November 23, 2018

Crew Art - USS Iowa

While I often focus on the battleship as a machine, it would be a mistake to neglect the men who ran them. I've previously talked about life aboard Iowa, but one interesting aspect I did not discuss was the art created by the crew.

A mural in the Chief Petty Officer's1 quarters, known as the Goat Locker2

There are many pieces of art scattered around the ship. Some of them were in the most public areas, such as the mess decks and wardroom.

A mural showing Iowa and a Ticonderoga class cruiser on the port mess line.

A partially-restored mural of the Pacific in Iowa's wardroom.

The ship's crest on a pillar in the mess deck.

A painting in the forward mess area.

Another popular area to decorate was a group's berthing spaces. The crew was split into divisions; each division was responsible for a specific function, ranging from a main gun turret to the radio to damage control.

A mural in the GM division berthing space. GM division was responsible for the Tomahawk and Harpoon missiles and the CIWS. This was painted by John Christian Merrill, and a photo of him with it can be found here.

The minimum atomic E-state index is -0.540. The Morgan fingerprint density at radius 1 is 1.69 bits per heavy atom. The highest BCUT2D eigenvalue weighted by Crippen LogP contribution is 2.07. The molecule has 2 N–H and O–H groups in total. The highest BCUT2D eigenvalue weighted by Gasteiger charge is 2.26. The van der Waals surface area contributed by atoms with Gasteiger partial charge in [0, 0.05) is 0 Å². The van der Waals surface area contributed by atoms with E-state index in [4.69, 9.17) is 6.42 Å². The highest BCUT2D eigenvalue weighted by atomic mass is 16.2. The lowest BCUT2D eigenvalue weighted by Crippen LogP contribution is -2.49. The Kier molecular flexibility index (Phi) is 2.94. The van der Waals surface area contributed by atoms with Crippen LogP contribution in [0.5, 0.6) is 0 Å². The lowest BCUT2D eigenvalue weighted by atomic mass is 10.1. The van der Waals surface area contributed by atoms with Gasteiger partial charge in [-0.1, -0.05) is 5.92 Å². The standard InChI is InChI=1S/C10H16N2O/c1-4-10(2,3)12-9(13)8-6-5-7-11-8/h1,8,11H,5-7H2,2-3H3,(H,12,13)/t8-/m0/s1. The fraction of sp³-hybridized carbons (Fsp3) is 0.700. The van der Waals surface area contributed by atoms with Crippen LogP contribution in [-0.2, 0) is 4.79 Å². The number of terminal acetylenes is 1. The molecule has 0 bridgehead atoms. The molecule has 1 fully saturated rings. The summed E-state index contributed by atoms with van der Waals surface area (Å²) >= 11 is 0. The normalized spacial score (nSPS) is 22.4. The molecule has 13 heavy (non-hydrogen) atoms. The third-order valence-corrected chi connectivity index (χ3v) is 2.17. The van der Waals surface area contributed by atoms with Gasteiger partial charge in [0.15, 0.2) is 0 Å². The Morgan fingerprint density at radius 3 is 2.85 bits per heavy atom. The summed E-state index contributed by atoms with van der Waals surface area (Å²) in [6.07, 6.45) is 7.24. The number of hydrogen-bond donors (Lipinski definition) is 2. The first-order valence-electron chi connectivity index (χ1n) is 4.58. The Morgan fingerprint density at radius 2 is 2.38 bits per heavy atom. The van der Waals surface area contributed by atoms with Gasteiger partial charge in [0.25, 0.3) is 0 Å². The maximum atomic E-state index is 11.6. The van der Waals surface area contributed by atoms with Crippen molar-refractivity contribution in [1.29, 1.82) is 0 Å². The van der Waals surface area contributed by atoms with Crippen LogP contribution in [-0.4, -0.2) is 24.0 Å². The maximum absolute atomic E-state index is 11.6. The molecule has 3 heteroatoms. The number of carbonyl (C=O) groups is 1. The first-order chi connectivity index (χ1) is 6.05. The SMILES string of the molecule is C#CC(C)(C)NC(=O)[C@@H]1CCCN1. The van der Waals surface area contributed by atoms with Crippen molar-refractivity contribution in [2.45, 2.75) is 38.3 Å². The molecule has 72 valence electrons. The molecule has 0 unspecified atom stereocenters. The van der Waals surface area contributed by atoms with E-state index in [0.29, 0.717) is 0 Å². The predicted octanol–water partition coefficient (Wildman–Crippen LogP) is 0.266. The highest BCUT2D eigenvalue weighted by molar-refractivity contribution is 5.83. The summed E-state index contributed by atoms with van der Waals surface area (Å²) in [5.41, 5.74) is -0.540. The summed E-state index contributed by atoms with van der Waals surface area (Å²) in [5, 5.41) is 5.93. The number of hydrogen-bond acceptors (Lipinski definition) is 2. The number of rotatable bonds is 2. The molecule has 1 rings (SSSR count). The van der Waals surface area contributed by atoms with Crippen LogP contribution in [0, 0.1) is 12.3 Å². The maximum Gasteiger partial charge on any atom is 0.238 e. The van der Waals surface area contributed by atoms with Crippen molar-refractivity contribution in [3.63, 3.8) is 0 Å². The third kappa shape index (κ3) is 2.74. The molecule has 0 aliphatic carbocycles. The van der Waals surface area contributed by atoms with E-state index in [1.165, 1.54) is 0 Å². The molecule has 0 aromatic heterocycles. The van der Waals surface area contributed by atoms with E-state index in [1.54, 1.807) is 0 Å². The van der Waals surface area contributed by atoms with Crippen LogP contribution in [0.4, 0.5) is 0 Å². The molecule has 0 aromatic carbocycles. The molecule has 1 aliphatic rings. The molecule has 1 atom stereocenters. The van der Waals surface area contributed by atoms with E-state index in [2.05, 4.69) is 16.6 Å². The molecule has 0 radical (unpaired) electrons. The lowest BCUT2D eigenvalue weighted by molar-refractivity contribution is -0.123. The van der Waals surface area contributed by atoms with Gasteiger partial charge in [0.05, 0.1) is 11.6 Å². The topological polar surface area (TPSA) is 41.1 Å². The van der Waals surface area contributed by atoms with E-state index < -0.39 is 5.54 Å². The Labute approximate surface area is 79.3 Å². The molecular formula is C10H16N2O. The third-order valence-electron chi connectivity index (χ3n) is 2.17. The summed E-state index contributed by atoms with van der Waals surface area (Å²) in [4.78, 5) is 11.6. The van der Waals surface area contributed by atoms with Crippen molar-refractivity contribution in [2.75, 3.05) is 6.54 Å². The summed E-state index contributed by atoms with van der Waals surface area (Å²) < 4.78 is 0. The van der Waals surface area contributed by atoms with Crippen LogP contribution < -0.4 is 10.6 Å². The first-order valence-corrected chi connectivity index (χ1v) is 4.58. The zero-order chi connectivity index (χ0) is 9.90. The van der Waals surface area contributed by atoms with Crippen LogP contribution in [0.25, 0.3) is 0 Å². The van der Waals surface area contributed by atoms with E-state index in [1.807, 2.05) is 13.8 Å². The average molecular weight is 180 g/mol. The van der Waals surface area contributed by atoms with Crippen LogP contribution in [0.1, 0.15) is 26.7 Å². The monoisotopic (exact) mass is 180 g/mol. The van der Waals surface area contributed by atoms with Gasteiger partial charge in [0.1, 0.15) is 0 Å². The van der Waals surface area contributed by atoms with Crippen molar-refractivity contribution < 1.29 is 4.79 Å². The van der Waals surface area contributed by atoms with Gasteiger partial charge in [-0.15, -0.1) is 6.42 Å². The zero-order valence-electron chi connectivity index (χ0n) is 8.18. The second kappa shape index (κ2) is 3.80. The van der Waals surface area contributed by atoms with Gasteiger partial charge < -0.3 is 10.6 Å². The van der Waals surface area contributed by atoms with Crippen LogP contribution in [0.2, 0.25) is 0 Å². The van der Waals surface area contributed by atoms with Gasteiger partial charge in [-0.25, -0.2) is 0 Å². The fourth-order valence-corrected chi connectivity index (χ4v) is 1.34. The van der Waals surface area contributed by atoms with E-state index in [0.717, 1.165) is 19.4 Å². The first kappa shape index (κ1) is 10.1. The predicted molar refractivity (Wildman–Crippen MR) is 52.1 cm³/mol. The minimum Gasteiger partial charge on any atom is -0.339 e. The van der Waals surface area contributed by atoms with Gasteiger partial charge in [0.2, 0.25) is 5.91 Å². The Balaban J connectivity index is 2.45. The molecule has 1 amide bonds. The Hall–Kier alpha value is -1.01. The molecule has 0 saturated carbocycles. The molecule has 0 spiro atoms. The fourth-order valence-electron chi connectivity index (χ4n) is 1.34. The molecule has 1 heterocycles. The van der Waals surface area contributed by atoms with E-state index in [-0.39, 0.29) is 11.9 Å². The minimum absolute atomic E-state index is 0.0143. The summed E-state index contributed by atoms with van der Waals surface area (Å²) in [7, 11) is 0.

The berthing spaces of R division, responsible for damage control. Below is the original mural, ordered altered for obvious reasons.

Other men decorated their workspaces. Doors made popular canvases.

Another group that put effort into art was the crew of Engine Room 2.

A painting at the top of the ladder down to Engine 2.3

The last crew to decommission Iowa signed their names to the gearbox.

The art aboard Iowa provides a fascinating window into the daily lives of the men who sailed aboard her. Besides their efforts to fight the ship and live, they took the time to customize their environments, showing their pride in their ship and their unit, and also their interest in the (absent) opposite sex.

1 Navy senior enlisted, equivalent to senior sergeants in other services. It's widely known that the Chiefs run the Navy, and merely allow officers to drive their ships about.

2 The name supposedly originates from the days of sail, when goats were kept in the chief's quarters, because they could be trusted not to eat the goats before they were supposed to. All pictures mine, unless otherwise noted.

3 These last two photos are courtesy of The Fatherly One.


  1. November 23, 2018doctorpat said...

    I'm assuming these paintings are not on canvas or other flammable material?
    Given the previously mentioned efforts to remove all wooden furniture from the ships.

  2. November 23, 2018bean said...

    I believe all of them are on metal bulkheads.

  3. April 06, 2021Jon Christian Merrill said...

    I have a Polaroid,yes i did say Polaroid.My brother is trying to get it on the page.Any suggestions?

  4. April 06, 2021bean said...

    Email me at battleshipbean at gmail.

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